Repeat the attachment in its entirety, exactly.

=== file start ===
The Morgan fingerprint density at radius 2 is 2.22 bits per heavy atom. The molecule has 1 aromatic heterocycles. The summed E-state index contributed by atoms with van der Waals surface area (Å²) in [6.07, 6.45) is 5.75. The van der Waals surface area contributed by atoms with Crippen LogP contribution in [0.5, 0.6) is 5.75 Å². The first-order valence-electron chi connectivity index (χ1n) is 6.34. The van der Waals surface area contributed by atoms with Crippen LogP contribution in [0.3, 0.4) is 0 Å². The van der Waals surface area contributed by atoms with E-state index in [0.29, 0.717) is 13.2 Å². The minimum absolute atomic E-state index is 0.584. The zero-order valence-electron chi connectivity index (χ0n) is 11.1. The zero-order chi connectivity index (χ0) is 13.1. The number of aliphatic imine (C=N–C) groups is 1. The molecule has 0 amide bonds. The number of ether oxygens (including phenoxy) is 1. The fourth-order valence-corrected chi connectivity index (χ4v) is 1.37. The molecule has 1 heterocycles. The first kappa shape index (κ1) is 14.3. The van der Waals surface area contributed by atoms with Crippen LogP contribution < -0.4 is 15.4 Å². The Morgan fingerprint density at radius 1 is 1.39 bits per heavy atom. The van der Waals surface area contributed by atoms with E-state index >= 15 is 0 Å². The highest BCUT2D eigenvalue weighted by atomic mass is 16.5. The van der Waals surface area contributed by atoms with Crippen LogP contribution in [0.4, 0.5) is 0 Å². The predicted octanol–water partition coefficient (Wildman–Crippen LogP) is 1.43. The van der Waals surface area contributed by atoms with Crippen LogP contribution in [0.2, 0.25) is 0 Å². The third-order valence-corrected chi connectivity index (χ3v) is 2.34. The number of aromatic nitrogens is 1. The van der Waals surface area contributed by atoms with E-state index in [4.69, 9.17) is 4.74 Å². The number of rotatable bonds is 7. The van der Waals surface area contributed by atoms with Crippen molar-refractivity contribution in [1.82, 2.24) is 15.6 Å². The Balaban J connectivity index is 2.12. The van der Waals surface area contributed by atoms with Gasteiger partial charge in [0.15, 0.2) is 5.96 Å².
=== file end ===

The Morgan fingerprint density at radius 2 is 2.22 bits per heavy atom. The molecule has 1 aromatic heterocycles. The summed E-state index contributed by atoms with van der Waals surface area (Å²) in [6.07, 6.45) is 5.75. The van der Waals surface area contributed by atoms with Crippen LogP contribution in [0.5, 0.6) is 5.75 Å². The first-order valence-electron chi connectivity index (χ1n) is 6.34. The van der Waals surface area contributed by atoms with Crippen LogP contribution in [0.3, 0.4) is 0 Å². The van der Waals surface area contributed by atoms with E-state index in [0.29, 0.717) is 13.2 Å². The minimum absolute atomic E-state index is 0.584. The zero-order valence-electron chi connectivity index (χ0n) is 11.1. The zero-order chi connectivity index (χ0) is 13.1. The number of aliphatic imine (C=N–C) groups is 1. The molecule has 0 amide bonds. The number of ether oxygens (including phenoxy) is 1. The fourth-order valence-corrected chi connectivity index (χ4v) is 1.37. The molecule has 1 heterocycles. The first kappa shape index (κ1) is 14.3. The van der Waals surface area contributed by atoms with Crippen LogP contribution < -0.4 is 15.4 Å². The Morgan fingerprint density at radius 1 is 1.39 bits per heavy atom. The van der Waals surface area contributed by atoms with E-state index >= 15 is 0 Å². The highest BCUT2D eigenvalue weighted by atomic mass is 16.5. The van der Waals surface area contributed by atoms with Crippen LogP contribution in [0.4, 0.5) is 0 Å². The predicted octanol–water partition coefficient (Wildman–Crippen LogP) is 1.43. The van der Waals surface area contributed by atoms with Crippen LogP contribution in [0.2, 0.25) is 0 Å². The third-order valence-corrected chi connectivity index (χ3v) is 2.34. The number of aromatic nitrogens is 1. The van der Waals surface area contributed by atoms with E-state index in [4.69, 9.17) is 4.74 Å². The number of rotatable bonds is 7. The van der Waals surface area contributed by atoms with Crippen molar-refractivity contribution in [1.82, 2.24) is 15.6 Å². The Balaban J connectivity index is 2.12. The van der Waals surface area contributed by atoms with Gasteiger partial charge in [0.15, 0.2) is 5.96 Å².